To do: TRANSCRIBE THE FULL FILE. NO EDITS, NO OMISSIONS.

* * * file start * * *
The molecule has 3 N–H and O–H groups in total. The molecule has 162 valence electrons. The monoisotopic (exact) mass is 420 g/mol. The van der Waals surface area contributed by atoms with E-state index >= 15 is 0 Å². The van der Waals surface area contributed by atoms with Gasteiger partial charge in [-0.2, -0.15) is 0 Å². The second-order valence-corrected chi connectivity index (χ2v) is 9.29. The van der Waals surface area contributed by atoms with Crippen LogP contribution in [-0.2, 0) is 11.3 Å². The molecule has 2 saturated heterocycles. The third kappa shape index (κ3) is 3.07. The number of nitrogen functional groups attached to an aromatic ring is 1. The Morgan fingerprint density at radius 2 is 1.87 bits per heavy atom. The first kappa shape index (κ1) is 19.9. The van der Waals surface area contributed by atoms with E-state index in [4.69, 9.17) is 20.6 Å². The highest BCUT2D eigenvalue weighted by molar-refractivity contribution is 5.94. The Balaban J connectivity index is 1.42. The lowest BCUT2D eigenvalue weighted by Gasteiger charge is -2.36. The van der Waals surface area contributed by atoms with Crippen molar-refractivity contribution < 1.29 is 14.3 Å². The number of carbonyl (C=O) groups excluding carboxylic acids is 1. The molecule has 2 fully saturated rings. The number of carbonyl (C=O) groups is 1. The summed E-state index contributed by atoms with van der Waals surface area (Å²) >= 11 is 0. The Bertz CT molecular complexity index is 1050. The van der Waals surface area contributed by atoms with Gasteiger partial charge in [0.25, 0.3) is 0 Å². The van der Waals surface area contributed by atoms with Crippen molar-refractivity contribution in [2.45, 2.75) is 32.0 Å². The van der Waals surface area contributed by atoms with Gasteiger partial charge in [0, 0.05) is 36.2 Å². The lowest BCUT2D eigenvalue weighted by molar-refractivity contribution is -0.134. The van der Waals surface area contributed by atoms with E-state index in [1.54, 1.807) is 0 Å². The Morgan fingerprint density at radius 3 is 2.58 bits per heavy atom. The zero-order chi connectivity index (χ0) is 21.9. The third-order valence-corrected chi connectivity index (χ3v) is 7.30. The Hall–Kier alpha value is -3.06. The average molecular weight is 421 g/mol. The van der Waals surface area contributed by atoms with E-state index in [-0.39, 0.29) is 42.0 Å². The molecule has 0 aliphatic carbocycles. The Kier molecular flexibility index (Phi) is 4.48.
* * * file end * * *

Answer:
The molecule has 3 N–H and O–H groups in total. The molecule has 162 valence electrons. The monoisotopic (exact) mass is 420 g/mol. The van der Waals surface area contributed by atoms with E-state index >= 15 is 0 Å². The van der Waals surface area contributed by atoms with Gasteiger partial charge in [-0.2, -0.15) is 0 Å². The second-order valence-corrected chi connectivity index (χ2v) is 9.29. The van der Waals surface area contributed by atoms with Crippen LogP contribution in [-0.2, 0) is 11.3 Å². The molecule has 2 saturated heterocycles. The third kappa shape index (κ3) is 3.07. The number of nitrogen functional groups attached to an aromatic ring is 1. The Morgan fingerprint density at radius 2 is 1.87 bits per heavy atom. The first kappa shape index (κ1) is 19.9. The van der Waals surface area contributed by atoms with E-state index in [4.69, 9.17) is 20.6 Å². The highest BCUT2D eigenvalue weighted by molar-refractivity contribution is 5.94. The Balaban J connectivity index is 1.42. The lowest BCUT2D eigenvalue weighted by Gasteiger charge is -2.36. The van der Waals surface area contributed by atoms with Crippen molar-refractivity contribution < 1.29 is 14.3 Å². The number of carbonyl (C=O) groups excluding carboxylic acids is 1. The molecule has 2 fully saturated rings. The number of carbonyl (C=O) groups is 1. The summed E-state index contributed by atoms with van der Waals surface area (Å²) >= 11 is 0. The Bertz CT molecular complexity index is 1050. The van der Waals surface area contributed by atoms with Gasteiger partial charge in [0.25, 0.3) is 0 Å². The van der Waals surface area contributed by atoms with Crippen molar-refractivity contribution in [2.45, 2.75) is 32.0 Å². The van der Waals surface area contributed by atoms with Gasteiger partial charge in [0, 0.05) is 36.2 Å². The lowest BCUT2D eigenvalue weighted by molar-refractivity contribution is -0.134. The van der Waals surface area contributed by atoms with E-state index in [1.54, 1.807) is 0 Å². The Morgan fingerprint density at radius 3 is 2.58 bits per heavy atom. The zero-order chi connectivity index (χ0) is 21.9. The third-order valence-corrected chi connectivity index (χ3v) is 7.30. The Hall–Kier alpha value is -3.06. The average molecular weight is 421 g/mol. The van der Waals surface area contributed by atoms with E-state index in [-0.39, 0.29) is 42.0 Å². The molecule has 0 aliphatic carbocycles. The Kier molecular flexibility index (Phi) is 4.48.